Fintech companies have materially changed the basis of competition in financial services, but have not yet materially changed the competitive landscape. However, according to a new report released by the World Economic Forum with support from Deloitte the change is becoming a new status quo. The report, “Beyond Fintech: A pragmatic assessment of disruptive potential in financial services” explores the future of financial services, citing that fintechs represent the first wave in a series of disruptive forces that will likely shape the future of the industry.
The report represents the culmination of three years of research into the transformative role of fintechs. “Fintechs have changed the pace of innovation and reshaped customer expectations. Thus, they laid the foundation for future disruption in the industry,” says Pavel Šiška, Partner in Charge, Consulting, Deloitte. “In such an environment, incumbent financial institutions have an opportunity to develop in a much faster pace, however, they are simultaneously facing new challenges as new, more flexible players join the game. And there are many of them. For example, the fintech environment is very competitive in the Czech Republic. Based on our estimate, the size of the local fintech market amounts to EUR 190 million, ie approximately to CZK 5 billion.”
Based on the recent WEF and Deloitte study, the solution may lie in partnerships and acquisitions between large financial players and technological companies bringing innovations. The study defines three basic factors of the future development:
The rise of customer choice will have profound implications on the design and distribution of products, and will likely force companies to shift roles. Platforms that offer the ability to engage with different financial institutions from a single online channel may become the dominant model for the delivery of financial services. The rise of these platforms, such as open banking, will likely reshape financial services from clearly defined organisations to interchangeable entities. This may require that platform owners are capable ecosystem managers, balancing the needs of the product manufacturers with customer demand.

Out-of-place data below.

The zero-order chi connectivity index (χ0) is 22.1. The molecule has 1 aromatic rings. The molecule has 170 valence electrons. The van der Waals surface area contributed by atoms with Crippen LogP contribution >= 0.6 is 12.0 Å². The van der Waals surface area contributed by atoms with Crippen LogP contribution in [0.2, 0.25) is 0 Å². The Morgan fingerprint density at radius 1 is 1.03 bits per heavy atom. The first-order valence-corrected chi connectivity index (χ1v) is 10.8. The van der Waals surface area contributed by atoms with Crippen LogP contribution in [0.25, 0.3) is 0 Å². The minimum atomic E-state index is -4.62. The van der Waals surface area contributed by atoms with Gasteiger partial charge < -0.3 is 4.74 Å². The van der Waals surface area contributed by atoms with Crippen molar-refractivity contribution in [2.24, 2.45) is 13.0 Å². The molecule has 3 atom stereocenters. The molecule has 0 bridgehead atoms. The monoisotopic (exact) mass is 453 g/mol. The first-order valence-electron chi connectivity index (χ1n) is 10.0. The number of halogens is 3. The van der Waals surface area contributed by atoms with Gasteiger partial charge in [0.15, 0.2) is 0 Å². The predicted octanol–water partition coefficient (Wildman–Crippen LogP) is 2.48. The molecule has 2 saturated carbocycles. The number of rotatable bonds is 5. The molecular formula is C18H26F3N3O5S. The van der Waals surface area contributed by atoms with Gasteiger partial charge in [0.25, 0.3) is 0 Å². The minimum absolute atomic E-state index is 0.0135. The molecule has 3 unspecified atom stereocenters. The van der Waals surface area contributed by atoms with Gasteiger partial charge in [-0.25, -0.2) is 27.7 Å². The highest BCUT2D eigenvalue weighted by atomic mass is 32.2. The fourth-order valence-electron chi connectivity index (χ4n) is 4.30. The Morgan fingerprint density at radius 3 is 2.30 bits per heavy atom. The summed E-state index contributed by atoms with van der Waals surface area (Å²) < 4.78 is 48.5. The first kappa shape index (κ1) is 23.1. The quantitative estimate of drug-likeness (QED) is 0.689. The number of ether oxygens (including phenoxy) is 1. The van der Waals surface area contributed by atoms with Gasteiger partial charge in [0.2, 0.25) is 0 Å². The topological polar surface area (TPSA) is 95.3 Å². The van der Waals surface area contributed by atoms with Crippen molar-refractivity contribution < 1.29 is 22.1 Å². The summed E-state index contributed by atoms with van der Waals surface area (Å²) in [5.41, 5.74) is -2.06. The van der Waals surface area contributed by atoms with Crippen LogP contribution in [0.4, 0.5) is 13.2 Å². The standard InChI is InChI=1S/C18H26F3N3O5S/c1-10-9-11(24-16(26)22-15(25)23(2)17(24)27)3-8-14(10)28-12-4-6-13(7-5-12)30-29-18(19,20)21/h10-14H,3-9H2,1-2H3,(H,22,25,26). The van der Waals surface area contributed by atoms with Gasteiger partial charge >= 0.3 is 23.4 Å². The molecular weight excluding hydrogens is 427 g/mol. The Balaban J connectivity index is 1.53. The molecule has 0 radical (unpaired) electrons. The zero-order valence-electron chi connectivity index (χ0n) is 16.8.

Differing regulatory priorities, technological capabilities, and customer needs are challenging the narrative of increasing financial globalisation and making way for regional models of financial services suited to local conditions. Even global firms may need distinct strategies to cultivate regional competitive advantage and integrate with local ecosystems. Meanwhile, fintechs will likely face serious obstacles to establishing themselves in multiple jurisdictions, even as technology lowers barriers to entry. Incumbents may become attractive partners for fintechs seeking to enter new markets as they look for opportunities to rapidly acquire scale.
Systemically Important Techs
Efforts by incumbent financial institutions to emulate the core capabilities of large technology firms will likely lead to an increasing reliance on those same large technology firms. As financial institutions seek to enhance customers’ digital experiences and unlock data and revenues from customer platforms, they are increasingly dependent on large techs’ cloud-based infrastructure to scale and deploy processes and to harness Artificial Intelligence as a service. As financial institutions seek new advantages to grow their competitive footprint, they will be left with tough choices: become dependent on large technology companies or risk falling behind on technological offerings if they minimise engagement to protect independence.
“In addition to these forces, there are a number of open questions that will influence the future of all financial services sectors, ranging from the role of digital identity to how financial services firms will mitigate risk, how data flows will be monetised, and more. With all of these uncertainties, it is clear that disruption and evolution is the new status quo for the industry,” adds Štěpán Húsek, Partner and the Leader of Deloitte Technology Advisory Services Team.
Additional forces uncovered in the report include:
· Cost Commoditisation: Financial institutions may aggressively commoditise their cost bases, removing it as a point of competition and creating new grounds for differentiation.
· Profit Redistribution: Technology will likely enable organisations to bypass traditional value chains, thereby redistributing profit pools
· Experience Ownership: Power will likely transfer to the owner of the customer interface; pure manufacturers must therefore become hyper-scaled or hyper-focused
· Data Monetisation: Data may become increasingly important for differentiation, but static datasets will likely be replaced by flows of data from multiple sources combined and used in real-time
· Bionic Workforce: As the ability of machines to replicate the behaviours of humans continue to evolve, financial institutions will likely need to manage labour and capital as a single set of capabilities.
You can download the original English report here.